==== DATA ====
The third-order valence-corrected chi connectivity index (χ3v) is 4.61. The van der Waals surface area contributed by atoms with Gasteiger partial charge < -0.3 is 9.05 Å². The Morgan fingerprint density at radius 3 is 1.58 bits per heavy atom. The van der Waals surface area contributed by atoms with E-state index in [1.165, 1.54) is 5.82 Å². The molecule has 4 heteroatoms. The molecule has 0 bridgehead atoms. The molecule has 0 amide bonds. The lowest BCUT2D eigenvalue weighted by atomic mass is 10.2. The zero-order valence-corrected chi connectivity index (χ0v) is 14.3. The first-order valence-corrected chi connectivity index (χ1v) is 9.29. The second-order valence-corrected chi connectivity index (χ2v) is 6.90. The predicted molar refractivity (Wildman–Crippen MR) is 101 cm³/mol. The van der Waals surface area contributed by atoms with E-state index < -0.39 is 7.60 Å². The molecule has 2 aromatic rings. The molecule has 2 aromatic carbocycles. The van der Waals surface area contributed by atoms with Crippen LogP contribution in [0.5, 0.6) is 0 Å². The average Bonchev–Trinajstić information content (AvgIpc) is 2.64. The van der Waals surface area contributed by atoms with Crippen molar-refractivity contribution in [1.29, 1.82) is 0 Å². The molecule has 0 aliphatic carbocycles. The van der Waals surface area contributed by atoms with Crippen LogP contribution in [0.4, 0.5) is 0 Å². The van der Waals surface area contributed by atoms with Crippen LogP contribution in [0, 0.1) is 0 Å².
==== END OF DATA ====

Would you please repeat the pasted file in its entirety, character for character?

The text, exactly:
The third-order valence-corrected chi connectivity index (χ3v) is 4.61. The van der Waals surface area contributed by atoms with Gasteiger partial charge < -0.3 is 9.05 Å². The Morgan fingerprint density at radius 3 is 1.58 bits per heavy atom. The van der Waals surface area contributed by atoms with E-state index in [1.165, 1.54) is 5.82 Å². The molecule has 4 heteroatoms. The molecule has 0 bridgehead atoms. The molecule has 0 amide bonds. The lowest BCUT2D eigenvalue weighted by atomic mass is 10.2. The zero-order valence-corrected chi connectivity index (χ0v) is 14.3. The first-order valence-corrected chi connectivity index (χ1v) is 9.29. The second-order valence-corrected chi connectivity index (χ2v) is 6.90. The predicted molar refractivity (Wildman–Crippen MR) is 101 cm³/mol. The van der Waals surface area contributed by atoms with E-state index < -0.39 is 7.60 Å². The molecule has 2 aromatic rings. The molecule has 2 aromatic carbocycles. The van der Waals surface area contributed by atoms with Crippen LogP contribution in [0.5, 0.6) is 0 Å². The average Bonchev–Trinajstić information content (AvgIpc) is 2.64. The van der Waals surface area contributed by atoms with Crippen molar-refractivity contribution in [1.29, 1.82) is 0 Å². The molecule has 0 aliphatic carbocycles. The van der Waals surface area contributed by atoms with Crippen LogP contribution in [0.4, 0.5) is 0 Å². The van der Waals surface area contributed by atoms with Crippen LogP contribution in [0, 0.1) is 0 Å².